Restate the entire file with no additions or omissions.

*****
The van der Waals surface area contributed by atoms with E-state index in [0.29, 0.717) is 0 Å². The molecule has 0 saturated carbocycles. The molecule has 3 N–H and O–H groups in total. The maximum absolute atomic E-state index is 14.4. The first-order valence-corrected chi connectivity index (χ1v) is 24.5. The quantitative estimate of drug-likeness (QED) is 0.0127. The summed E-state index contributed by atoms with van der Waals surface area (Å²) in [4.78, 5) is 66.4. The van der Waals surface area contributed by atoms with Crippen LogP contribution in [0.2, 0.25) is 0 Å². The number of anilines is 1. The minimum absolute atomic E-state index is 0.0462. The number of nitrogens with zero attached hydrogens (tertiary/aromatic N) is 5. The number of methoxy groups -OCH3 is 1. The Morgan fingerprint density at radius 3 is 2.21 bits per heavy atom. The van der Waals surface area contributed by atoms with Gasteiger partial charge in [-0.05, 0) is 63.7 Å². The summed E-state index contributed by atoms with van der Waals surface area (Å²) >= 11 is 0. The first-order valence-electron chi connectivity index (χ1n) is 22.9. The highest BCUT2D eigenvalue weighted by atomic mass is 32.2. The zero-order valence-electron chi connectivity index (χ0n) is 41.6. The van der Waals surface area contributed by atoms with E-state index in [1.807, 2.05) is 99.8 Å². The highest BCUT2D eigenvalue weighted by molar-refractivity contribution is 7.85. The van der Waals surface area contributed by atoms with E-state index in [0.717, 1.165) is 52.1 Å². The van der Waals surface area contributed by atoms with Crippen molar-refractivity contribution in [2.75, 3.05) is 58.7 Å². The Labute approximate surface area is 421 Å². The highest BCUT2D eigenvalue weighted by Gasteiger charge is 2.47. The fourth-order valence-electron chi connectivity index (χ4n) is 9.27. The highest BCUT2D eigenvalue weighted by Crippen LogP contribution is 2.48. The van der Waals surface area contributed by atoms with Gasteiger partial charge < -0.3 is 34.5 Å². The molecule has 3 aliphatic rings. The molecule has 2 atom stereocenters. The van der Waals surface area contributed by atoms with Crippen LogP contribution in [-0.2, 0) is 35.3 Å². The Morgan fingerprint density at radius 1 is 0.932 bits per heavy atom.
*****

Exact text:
The van der Waals surface area contributed by atoms with E-state index in [0.29, 0.717) is 0 Å². The molecule has 0 saturated carbocycles. The molecule has 3 N–H and O–H groups in total. The maximum absolute atomic E-state index is 14.4. The first-order valence-corrected chi connectivity index (χ1v) is 24.5. The quantitative estimate of drug-likeness (QED) is 0.0127. The summed E-state index contributed by atoms with van der Waals surface area (Å²) in [4.78, 5) is 66.4. The van der Waals surface area contributed by atoms with Crippen LogP contribution in [0.2, 0.25) is 0 Å². The number of anilines is 1. The minimum absolute atomic E-state index is 0.0462. The number of nitrogens with zero attached hydrogens (tertiary/aromatic N) is 5. The number of methoxy groups -OCH3 is 1. The Morgan fingerprint density at radius 3 is 2.21 bits per heavy atom. The van der Waals surface area contributed by atoms with Gasteiger partial charge in [-0.05, 0) is 63.7 Å². The summed E-state index contributed by atoms with van der Waals surface area (Å²) >= 11 is 0. The first-order valence-electron chi connectivity index (χ1n) is 22.9. The highest BCUT2D eigenvalue weighted by atomic mass is 32.2. The zero-order valence-electron chi connectivity index (χ0n) is 41.6. The van der Waals surface area contributed by atoms with E-state index in [1.807, 2.05) is 99.8 Å². The highest BCUT2D eigenvalue weighted by molar-refractivity contribution is 7.85. The van der Waals surface area contributed by atoms with E-state index in [0.717, 1.165) is 52.1 Å². The van der Waals surface area contributed by atoms with Crippen molar-refractivity contribution in [2.75, 3.05) is 58.7 Å². The Labute approximate surface area is 421 Å². The highest BCUT2D eigenvalue weighted by Gasteiger charge is 2.47. The fourth-order valence-electron chi connectivity index (χ4n) is 9.27. The highest BCUT2D eigenvalue weighted by Crippen LogP contribution is 2.48. The van der Waals surface area contributed by atoms with Gasteiger partial charge < -0.3 is 34.5 Å². The molecule has 3 aliphatic rings. The molecule has 2 atom stereocenters. The van der Waals surface area contributed by atoms with Crippen LogP contribution in [-0.2, 0) is 35.3 Å². The Morgan fingerprint density at radius 1 is 0.932 bits per heavy atom.